Obama's alternative-energy focused plan trumps challenger Mitt Romney's more fossil-fuel based approach, a new poll showed Tuesday, adding more fuel to the debate on what has become one of the more contentious issues of the campaign.
Overall, 37 percent of voters surveyed said they preferred Obama's plan, according to the University of Texas Energy Poll, while 28 percent sided with Romney. Another 35 percent weren't sure whose energy policies they preferred or were undecided.
Support from Libertarians and independents swayed the poll in Obama's favor, with 48 percent of Libertarians throwing their hat into Obama's ring versus just 21 percent for Romney. The split among independents was closer: 27 percent sided with Obama's energy policies compared to just 23 percent for Romney.
The poll drives home the larger message that while jobs and the economy have taken center stage this election cycle, they haven't completely stolen the limelight. Two-thirds of those polled said energy issues were important to them and more than 60 percent supported increased R&D funding for new energy technologies.
Americans also showed increasing support for renewable sources of energy and heightened concern about climate change, issues central to the Democratic platform. But on the flip side, respondents also backed efforts aimed at expanding domestic oil and gas production, a key tenet of Romney's energy plan.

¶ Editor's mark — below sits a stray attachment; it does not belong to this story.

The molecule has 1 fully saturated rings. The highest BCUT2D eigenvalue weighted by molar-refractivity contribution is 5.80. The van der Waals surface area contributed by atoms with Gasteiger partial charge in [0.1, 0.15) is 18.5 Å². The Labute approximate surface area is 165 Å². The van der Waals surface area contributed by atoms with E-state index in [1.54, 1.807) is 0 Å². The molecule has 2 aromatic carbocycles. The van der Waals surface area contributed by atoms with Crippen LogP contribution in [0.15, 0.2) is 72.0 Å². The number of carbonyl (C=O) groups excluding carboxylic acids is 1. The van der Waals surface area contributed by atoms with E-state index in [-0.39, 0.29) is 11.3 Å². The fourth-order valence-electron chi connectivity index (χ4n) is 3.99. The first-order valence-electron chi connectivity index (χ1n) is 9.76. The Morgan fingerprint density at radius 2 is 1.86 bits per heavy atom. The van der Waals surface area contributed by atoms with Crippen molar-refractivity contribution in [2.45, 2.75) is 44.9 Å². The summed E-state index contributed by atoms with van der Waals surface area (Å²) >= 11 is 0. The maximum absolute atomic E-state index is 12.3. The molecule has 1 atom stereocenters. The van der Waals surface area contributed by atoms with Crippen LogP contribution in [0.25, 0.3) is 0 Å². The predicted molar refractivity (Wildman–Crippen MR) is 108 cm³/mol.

"Support for increased production of domestic energy supplies remains strong, and we're also seeing a lot of interest in the promotion of alternative forms of energy and energy-saving technologies that crosses party lines," Kirshenbaum said in a release.
But a different kind of energy savings is also on Americans' minds: prices at the pump. High gasoline prices — largely responsible for the uptick in consumer prices last month — remain a concern for 92 percent of those polled and 63 percent said they were more likely to vote for a candidate who promises to reduce gas prices.
Romney hasn't shied away from bashing Obama over high gasoline prices in the closing weeks of the presidential race, but big policy changes from the administration--such as tapping the Strategic Petroleum Reserve--aren't likely this close to election day.
For his part, Romney has harped on opening up drilling areas on federal lands, both onshore and offshore, arguing that increasing the supply of oil will lower gas prices. Nevertheless, experts say lawmakers have little to do with the ultimate cost of gas, largely because oil prices are tied to global markets.
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Meg Handley is a reporter for U.S. News & World Report. You can reach her at email@example.com and follow her on Twitter at @mmhandley.